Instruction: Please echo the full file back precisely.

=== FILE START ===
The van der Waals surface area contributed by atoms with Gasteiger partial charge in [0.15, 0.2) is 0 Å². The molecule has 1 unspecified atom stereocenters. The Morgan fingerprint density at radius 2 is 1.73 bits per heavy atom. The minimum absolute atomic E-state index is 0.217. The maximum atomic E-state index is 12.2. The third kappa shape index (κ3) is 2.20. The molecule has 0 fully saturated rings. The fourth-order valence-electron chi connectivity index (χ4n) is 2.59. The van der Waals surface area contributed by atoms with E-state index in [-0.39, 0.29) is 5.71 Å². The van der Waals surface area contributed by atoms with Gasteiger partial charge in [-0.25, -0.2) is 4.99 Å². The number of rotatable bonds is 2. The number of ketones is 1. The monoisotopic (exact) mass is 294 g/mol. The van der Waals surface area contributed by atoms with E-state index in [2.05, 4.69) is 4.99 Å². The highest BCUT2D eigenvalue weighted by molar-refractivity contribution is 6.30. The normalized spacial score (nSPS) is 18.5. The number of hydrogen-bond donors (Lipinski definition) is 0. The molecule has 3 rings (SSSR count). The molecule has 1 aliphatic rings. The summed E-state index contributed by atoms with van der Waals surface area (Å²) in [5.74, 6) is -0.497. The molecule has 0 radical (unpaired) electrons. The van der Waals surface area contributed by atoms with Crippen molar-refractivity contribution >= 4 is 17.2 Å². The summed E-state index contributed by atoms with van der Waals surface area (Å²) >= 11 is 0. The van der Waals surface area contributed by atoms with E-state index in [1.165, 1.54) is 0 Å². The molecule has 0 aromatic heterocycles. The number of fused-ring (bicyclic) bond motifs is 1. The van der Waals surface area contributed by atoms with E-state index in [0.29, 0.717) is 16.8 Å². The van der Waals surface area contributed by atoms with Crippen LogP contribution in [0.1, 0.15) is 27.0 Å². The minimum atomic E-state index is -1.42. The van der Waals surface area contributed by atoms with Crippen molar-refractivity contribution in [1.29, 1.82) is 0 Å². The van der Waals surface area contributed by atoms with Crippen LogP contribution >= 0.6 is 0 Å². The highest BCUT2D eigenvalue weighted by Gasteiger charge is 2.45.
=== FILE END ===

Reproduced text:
The van der Waals surface area contributed by atoms with Gasteiger partial charge in [0.15, 0.2) is 0 Å². The molecule has 1 unspecified atom stereocenters. The Morgan fingerprint density at radius 2 is 1.73 bits per heavy atom. The minimum absolute atomic E-state index is 0.217. The maximum atomic E-state index is 12.2. The third kappa shape index (κ3) is 2.20. The molecule has 0 fully saturated rings. The fourth-order valence-electron chi connectivity index (χ4n) is 2.59. The van der Waals surface area contributed by atoms with E-state index in [-0.39, 0.29) is 5.71 Å². The van der Waals surface area contributed by atoms with Gasteiger partial charge in [-0.25, -0.2) is 4.99 Å². The number of rotatable bonds is 2. The number of ketones is 1. The monoisotopic (exact) mass is 294 g/mol. The van der Waals surface area contributed by atoms with E-state index in [2.05, 4.69) is 4.99 Å². The highest BCUT2D eigenvalue weighted by molar-refractivity contribution is 6.30. The normalized spacial score (nSPS) is 18.5. The number of hydrogen-bond donors (Lipinski definition) is 0. The molecule has 3 rings (SSSR count). The molecule has 1 aliphatic rings. The summed E-state index contributed by atoms with van der Waals surface area (Å²) in [5.74, 6) is -0.497. The molecule has 0 radical (unpaired) electrons. The van der Waals surface area contributed by atoms with Crippen molar-refractivity contribution >= 4 is 17.2 Å². The summed E-state index contributed by atoms with van der Waals surface area (Å²) >= 11 is 0. The van der Waals surface area contributed by atoms with E-state index in [1.165, 1.54) is 0 Å². The molecule has 0 aromatic heterocycles. The number of fused-ring (bicyclic) bond motifs is 1. The van der Waals surface area contributed by atoms with E-state index in [0.29, 0.717) is 16.8 Å². The van der Waals surface area contributed by atoms with Crippen LogP contribution in [0.1, 0.15) is 27.0 Å². The minimum atomic E-state index is -1.42. The van der Waals surface area contributed by atoms with Crippen molar-refractivity contribution in [1.29, 1.82) is 0 Å². The van der Waals surface area contributed by atoms with Crippen LogP contribution >= 0.6 is 0 Å². The highest BCUT2D eigenvalue weighted by Gasteiger charge is 2.45.